Newly Registered
Posts: 2
Joined: Mon Apr 26, 2010 11:00 am
Location: Columbus, OH

Dying Red Oak - Please Help!

Hi everyone, I'm new here and could use some help with a 5-10 year old 20' red oak tree in my yard. It was healthy until last summer, when I noticed the top branches were bare.

Since then I've watered it fairly often, but Spring has rolled around and now fully the top half of the tree has no leaves. The rest of the tree bloomed normally and looks healthy, with no signs of disease or insects.

Any idea why this tree is dying? Is it worth saving at this point? If I were to try and save it, should I prune the non-leafed branches off (this would basically cut the tree in half)?

Any help would be appreciated. Thanks!


Green Thumb
Posts: 439
Joined: Thu Nov 09, 2006 11:17 am
Location: Midcoast Maine, Zone 5b

Without seeing your tree the best I can do is make a semi-educated guess.

The issues with your tree could easily be abiotic: construction/soil compaction, herbicides, salt, etc. Do you use a lawn service like ChemLawn?

If you can eliminate those possibilities it sort of sounds like oak wilt to me.
Look to see if the dropped leaves resemble the photo in the link. The caveat about this possibility is that in my experience oak wilt usually will kill red oak trees in a single season (white oaks often linger for several years and are less susceptible to begin with). If it is oak wilt your tree is as good as dead. You can probably send in a section of branch where the disease had just started (not one of the already dead ones near the top) to your state plant pathology lab for a confirmed diagnosis. If it is oak wilt the tree should be removed and burned and I would not recommend planting another oak in that spot. I would also not consider an ash as a replacement species because of the emerald ash borer.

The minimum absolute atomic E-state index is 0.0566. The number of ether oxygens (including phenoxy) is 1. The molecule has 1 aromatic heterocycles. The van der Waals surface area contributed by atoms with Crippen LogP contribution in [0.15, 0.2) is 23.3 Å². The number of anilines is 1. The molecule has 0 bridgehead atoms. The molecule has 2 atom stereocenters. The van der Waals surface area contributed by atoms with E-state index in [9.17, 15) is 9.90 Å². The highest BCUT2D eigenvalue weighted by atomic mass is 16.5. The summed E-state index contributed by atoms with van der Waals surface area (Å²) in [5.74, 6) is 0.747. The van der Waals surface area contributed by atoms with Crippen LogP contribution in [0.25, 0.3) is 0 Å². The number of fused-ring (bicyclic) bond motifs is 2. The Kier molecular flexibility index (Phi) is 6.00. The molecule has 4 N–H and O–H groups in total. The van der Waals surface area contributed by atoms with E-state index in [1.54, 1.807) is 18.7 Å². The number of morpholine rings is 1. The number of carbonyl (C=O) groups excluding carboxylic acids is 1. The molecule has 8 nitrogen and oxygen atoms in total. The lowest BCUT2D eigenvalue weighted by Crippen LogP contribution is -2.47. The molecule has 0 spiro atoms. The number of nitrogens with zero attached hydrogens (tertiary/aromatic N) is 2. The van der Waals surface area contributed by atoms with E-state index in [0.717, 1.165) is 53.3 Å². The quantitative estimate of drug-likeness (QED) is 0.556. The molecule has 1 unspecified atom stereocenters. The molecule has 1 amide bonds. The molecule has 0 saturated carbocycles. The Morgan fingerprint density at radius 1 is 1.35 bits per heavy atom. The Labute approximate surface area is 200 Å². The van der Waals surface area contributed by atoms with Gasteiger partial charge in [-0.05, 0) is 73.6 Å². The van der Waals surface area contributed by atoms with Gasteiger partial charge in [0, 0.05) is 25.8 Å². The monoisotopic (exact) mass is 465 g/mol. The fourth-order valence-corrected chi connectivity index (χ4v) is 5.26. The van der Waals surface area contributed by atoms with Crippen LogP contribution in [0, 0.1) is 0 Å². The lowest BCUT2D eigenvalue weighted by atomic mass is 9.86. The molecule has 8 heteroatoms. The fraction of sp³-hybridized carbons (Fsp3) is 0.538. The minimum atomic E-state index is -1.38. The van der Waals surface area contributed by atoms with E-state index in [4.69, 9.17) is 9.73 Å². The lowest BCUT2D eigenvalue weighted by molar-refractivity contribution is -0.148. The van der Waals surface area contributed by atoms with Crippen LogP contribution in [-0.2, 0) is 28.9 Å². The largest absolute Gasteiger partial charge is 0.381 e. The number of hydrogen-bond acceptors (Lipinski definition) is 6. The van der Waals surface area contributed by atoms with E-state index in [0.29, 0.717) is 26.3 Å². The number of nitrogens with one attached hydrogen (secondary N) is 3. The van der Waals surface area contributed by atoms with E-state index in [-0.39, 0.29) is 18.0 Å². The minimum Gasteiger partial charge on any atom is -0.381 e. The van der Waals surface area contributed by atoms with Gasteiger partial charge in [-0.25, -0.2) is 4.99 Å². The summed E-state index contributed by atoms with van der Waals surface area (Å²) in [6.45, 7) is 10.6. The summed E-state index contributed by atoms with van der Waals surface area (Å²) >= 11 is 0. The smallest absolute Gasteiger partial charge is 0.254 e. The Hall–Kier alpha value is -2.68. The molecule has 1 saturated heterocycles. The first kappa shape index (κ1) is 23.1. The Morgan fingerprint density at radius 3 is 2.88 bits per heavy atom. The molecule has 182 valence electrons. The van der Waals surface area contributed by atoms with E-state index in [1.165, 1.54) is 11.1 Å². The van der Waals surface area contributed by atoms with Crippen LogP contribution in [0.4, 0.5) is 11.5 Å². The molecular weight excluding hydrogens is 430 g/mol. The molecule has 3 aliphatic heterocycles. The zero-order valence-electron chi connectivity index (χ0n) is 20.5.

Last edited by MaineDesigner on Tue Apr 27, 2010 7:25 am, edited 1 time in total.

Newly Registered
Posts: 2
Joined: Mon Apr 26, 2010 11:00 am
Location: Columbus, OH

Thanks for the quick reply. The symptoms last year do point to oak wilt, but I don't remember if the leaves were damaged as described in your linked article or not. They did, however, turn colors and drop much faster than the rest of the tree in early autumn (those same leaves have not returned). I will check the leaves tonight for any sign of oak wilt, but since it's still early spring and the leaves are new I doubt I'll see much.

To answer your other questions, the soil is a hard clay which may be compacted somewhat (I aerated the lawn last fall), and I use Scottslawn products in the lawn as recommended by Scotts. Targeted spray herbicides are occasionally used on weeds near the base of the tree.

Thanks again for the help. If you (or anyone else) has anything to add, please do! I would love to save this tree!


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Full Member
Posts: 35
Joined: Wed Apr 21, 2010 8:36 pm
Location: North Carolina

I think MaineDesigner is right on this one, sounds like it could be oak wilt. Given that no other physical harm was done to the tree (i.e. driving heavy equipment or cars on the root system, hitting it with the weedwacker, etc.). Your county Horticulture extension agent should be able to help identify the symptoms correctly over the phone or come out and take a sample to get it tested.
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